This post concludes a brief series of reflections on Jay Ford’s The Divine Quest, East and West.
The Divine Quest: East and West provides an engaging, insightful, and balanced approach to considering the Ultimate in three (or four) major religious traditions. From the perspective of one most familiar with Christianity, I especially appreciated the way in which this book uses that tradition as something of a starting point for engagement with two traditions I am less familiar with, those of “Hinduism” and Buddhism. Throughout, I have been impressed by Ford’s consideration of context, conceptual development, and attention to methodological concerns involving reflexivity and the use of appropriate definitions and categories. The commitment to nuanced language and constant reminders of contextual contingency and the purposefully limited claims of this work have been both thought-provoking and helpful guides for my own work. While it would have been interesting to devote a bit more time to Judaism and/or Islam, I believe The Divine Quest will serve as a useful guide for exploring conceptions of ultimacy and the process of tracing the development of various religious imaginations.
Yet, while my reflections upon this book as a whole have noted my appreciation of the balance that has been exhibited, I was surprised by some of the instances of seeming imbalance in the final chapters. At the end of any work one must lay all of the proverbial cards out on the table (or be accused of not providing substantive conclusions, ala Clooney). Given the prominence of the Asian traditions in this work as a whole, I was somewhat surprised to see so much of this final chapter devoted to the deficiencies of the Christian tradition.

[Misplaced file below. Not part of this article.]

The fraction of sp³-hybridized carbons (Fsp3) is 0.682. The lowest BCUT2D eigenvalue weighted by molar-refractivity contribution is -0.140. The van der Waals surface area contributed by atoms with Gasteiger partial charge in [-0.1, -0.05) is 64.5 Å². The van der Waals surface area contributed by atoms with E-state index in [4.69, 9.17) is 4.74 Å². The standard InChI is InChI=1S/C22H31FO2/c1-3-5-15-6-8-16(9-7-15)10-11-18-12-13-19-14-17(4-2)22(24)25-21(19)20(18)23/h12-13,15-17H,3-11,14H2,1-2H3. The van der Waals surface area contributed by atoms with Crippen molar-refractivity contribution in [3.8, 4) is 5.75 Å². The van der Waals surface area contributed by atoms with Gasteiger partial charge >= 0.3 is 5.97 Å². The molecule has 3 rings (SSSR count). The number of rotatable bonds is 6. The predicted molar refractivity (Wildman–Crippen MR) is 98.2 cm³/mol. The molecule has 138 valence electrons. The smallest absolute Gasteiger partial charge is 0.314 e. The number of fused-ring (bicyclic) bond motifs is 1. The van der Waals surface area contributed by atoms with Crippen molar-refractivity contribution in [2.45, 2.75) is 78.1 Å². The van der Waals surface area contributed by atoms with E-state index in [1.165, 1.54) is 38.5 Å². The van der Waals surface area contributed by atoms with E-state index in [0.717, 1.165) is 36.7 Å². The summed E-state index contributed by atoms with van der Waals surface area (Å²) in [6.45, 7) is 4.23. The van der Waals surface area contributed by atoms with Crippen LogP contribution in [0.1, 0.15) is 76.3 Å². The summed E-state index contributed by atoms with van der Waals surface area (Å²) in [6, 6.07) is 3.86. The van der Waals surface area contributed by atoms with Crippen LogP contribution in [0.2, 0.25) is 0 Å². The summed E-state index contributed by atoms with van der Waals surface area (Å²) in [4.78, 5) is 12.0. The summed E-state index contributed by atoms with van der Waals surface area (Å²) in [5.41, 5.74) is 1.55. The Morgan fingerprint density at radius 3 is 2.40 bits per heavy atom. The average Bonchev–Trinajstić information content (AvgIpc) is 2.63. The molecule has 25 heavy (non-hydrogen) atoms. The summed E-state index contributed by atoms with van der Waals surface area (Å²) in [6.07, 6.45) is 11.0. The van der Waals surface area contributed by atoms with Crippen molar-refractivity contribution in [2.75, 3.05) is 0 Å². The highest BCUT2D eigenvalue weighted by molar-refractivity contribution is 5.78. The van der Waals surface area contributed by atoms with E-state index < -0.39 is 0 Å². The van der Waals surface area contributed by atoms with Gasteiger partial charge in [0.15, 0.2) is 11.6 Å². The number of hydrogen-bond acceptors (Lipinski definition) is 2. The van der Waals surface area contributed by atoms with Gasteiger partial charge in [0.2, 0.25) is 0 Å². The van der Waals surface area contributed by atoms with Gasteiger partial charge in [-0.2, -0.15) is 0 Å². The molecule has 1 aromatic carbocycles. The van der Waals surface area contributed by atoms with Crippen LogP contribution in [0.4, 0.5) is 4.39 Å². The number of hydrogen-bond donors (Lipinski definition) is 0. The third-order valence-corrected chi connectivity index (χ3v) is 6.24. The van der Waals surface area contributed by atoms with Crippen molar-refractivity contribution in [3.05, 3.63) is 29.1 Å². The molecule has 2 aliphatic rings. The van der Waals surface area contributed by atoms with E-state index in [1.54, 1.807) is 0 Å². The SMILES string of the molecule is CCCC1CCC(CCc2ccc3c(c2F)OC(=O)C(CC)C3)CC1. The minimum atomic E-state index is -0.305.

I will be the first to note that my own tradition has failed on many accounts, but I was expecting more of “positive program” based upon the insights of the Asian traditions that I found in this final chapter. Useful and summarizing connections are drawn, to be sure. However, to my mind this chapter read more like a conglomeration of (earlier discussions at Pursuing Veritas) Taylor and Wright than conclusions based out of the Asian context that could readily be applied to the Christian situation. While it is clear that most of the audience for this book will be coming from a context of Christianity (if not professing Christians themselves), there were only a few points where I saw engagement with something other than (to use these terms loosely and descriptively, not pejoratively) a liberal and/or postmodern theological perspective. These are certainly useful and fit well within the stated Bergarian context and desire to bring the Asian traditions into contact with the schemata provided by Wright and Armstrong. In conclusion, however, the overall tone of the later portion of this chapter was not quite what I was expecting.
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